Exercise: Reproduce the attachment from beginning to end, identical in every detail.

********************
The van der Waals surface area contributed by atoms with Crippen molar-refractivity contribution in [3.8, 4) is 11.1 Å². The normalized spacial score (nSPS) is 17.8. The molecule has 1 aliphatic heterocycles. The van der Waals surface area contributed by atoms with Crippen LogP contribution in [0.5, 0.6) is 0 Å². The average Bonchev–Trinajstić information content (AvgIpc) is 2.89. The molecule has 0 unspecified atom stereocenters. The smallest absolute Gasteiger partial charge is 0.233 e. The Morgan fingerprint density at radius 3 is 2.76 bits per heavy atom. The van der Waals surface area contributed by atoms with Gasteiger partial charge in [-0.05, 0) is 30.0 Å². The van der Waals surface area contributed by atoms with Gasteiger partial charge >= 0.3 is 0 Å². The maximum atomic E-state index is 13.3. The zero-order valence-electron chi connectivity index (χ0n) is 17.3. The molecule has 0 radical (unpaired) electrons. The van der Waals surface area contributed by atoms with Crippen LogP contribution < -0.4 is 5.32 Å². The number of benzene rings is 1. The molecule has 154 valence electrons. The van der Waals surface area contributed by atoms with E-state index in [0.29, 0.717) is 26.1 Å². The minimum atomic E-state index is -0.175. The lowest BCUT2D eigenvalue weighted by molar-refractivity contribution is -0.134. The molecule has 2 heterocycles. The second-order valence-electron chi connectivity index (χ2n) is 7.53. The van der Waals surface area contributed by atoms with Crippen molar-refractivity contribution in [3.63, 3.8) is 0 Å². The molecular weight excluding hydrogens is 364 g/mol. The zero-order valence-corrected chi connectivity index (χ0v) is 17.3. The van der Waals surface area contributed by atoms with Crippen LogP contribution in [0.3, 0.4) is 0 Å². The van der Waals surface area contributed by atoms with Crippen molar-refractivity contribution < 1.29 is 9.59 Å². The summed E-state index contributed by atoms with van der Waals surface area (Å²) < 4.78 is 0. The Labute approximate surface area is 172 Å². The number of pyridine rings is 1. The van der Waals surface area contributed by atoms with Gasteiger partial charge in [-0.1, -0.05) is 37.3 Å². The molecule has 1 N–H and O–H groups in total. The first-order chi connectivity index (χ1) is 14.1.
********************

The van der Waals surface area contributed by atoms with Crippen molar-refractivity contribution in [3.8, 4) is 11.1 Å². The normalized spacial score (nSPS) is 17.8. The molecule has 1 aliphatic heterocycles. The van der Waals surface area contributed by atoms with Crippen LogP contribution in [0.5, 0.6) is 0 Å². The average Bonchev–Trinajstić information content (AvgIpc) is 2.89. The molecule has 0 unspecified atom stereocenters. The smallest absolute Gasteiger partial charge is 0.233 e. The Morgan fingerprint density at radius 3 is 2.76 bits per heavy atom. The van der Waals surface area contributed by atoms with Gasteiger partial charge in [-0.05, 0) is 30.0 Å². The van der Waals surface area contributed by atoms with Gasteiger partial charge >= 0.3 is 0 Å². The maximum atomic E-state index is 13.3. The zero-order valence-electron chi connectivity index (χ0n) is 17.3. The molecule has 0 radical (unpaired) electrons. The van der Waals surface area contributed by atoms with Crippen LogP contribution < -0.4 is 5.32 Å². The number of benzene rings is 1. The molecule has 154 valence electrons. The van der Waals surface area contributed by atoms with E-state index in [0.29, 0.717) is 26.1 Å². The minimum atomic E-state index is -0.175. The lowest BCUT2D eigenvalue weighted by molar-refractivity contribution is -0.134. The molecule has 2 heterocycles. The second-order valence-electron chi connectivity index (χ2n) is 7.53. The van der Waals surface area contributed by atoms with Crippen molar-refractivity contribution in [3.63, 3.8) is 0 Å². The molecular weight excluding hydrogens is 364 g/mol. The zero-order valence-corrected chi connectivity index (χ0v) is 17.3. The van der Waals surface area contributed by atoms with Crippen LogP contribution in [0.3, 0.4) is 0 Å². The van der Waals surface area contributed by atoms with Crippen molar-refractivity contribution < 1.29 is 9.59 Å². The summed E-state index contributed by atoms with van der Waals surface area (Å²) < 4.78 is 0. The Labute approximate surface area is 172 Å². The number of pyridine rings is 1. The van der Waals surface area contributed by atoms with Gasteiger partial charge in [-0.1, -0.05) is 37.3 Å². The molecule has 1 N–H and O–H groups in total. The first-order chi connectivity index (χ1) is 14.1.